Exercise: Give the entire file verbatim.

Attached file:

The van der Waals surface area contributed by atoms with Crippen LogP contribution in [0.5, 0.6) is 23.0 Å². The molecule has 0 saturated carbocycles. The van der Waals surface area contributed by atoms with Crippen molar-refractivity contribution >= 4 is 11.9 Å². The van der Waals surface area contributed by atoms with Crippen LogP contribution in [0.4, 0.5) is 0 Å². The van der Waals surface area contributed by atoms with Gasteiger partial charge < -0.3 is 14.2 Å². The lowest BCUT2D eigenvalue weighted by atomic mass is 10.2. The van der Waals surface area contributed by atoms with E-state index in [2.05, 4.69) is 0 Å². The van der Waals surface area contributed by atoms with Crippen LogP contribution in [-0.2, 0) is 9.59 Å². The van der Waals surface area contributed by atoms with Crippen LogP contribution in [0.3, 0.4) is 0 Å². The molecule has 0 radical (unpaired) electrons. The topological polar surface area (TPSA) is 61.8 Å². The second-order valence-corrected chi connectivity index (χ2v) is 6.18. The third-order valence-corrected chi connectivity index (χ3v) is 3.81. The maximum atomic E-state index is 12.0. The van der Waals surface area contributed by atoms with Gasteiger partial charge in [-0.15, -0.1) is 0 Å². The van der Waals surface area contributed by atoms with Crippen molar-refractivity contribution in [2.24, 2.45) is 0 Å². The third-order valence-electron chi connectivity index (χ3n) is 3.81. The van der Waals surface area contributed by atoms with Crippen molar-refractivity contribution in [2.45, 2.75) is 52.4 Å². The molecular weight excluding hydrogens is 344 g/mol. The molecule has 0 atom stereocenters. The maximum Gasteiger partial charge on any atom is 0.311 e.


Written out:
The van der Waals surface area contributed by atoms with Crippen LogP contribution in [0.5, 0.6) is 23.0 Å². The molecule has 0 saturated carbocycles. The van der Waals surface area contributed by atoms with Crippen molar-refractivity contribution >= 4 is 11.9 Å². The van der Waals surface area contributed by atoms with Crippen LogP contribution in [0.4, 0.5) is 0 Å². The van der Waals surface area contributed by atoms with Gasteiger partial charge < -0.3 is 14.2 Å². The lowest BCUT2D eigenvalue weighted by atomic mass is 10.2. The van der Waals surface area contributed by atoms with E-state index in [2.05, 4.69) is 0 Å². The van der Waals surface area contributed by atoms with Crippen LogP contribution in [-0.2, 0) is 9.59 Å². The van der Waals surface area contributed by atoms with Crippen LogP contribution in [0.3, 0.4) is 0 Å². The molecule has 0 radical (unpaired) electrons. The topological polar surface area (TPSA) is 61.8 Å². The second-order valence-corrected chi connectivity index (χ2v) is 6.18. The third-order valence-corrected chi connectivity index (χ3v) is 3.81. The maximum atomic E-state index is 12.0. The van der Waals surface area contributed by atoms with Gasteiger partial charge in [-0.15, -0.1) is 0 Å². The van der Waals surface area contributed by atoms with Crippen molar-refractivity contribution in [2.24, 2.45) is 0 Å². The third-order valence-electron chi connectivity index (χ3n) is 3.81. The van der Waals surface area contributed by atoms with Crippen molar-refractivity contribution in [2.45, 2.75) is 52.4 Å². The molecular weight excluding hydrogens is 344 g/mol. The molecule has 0 atom stereocenters. The maximum Gasteiger partial charge on any atom is 0.311 e.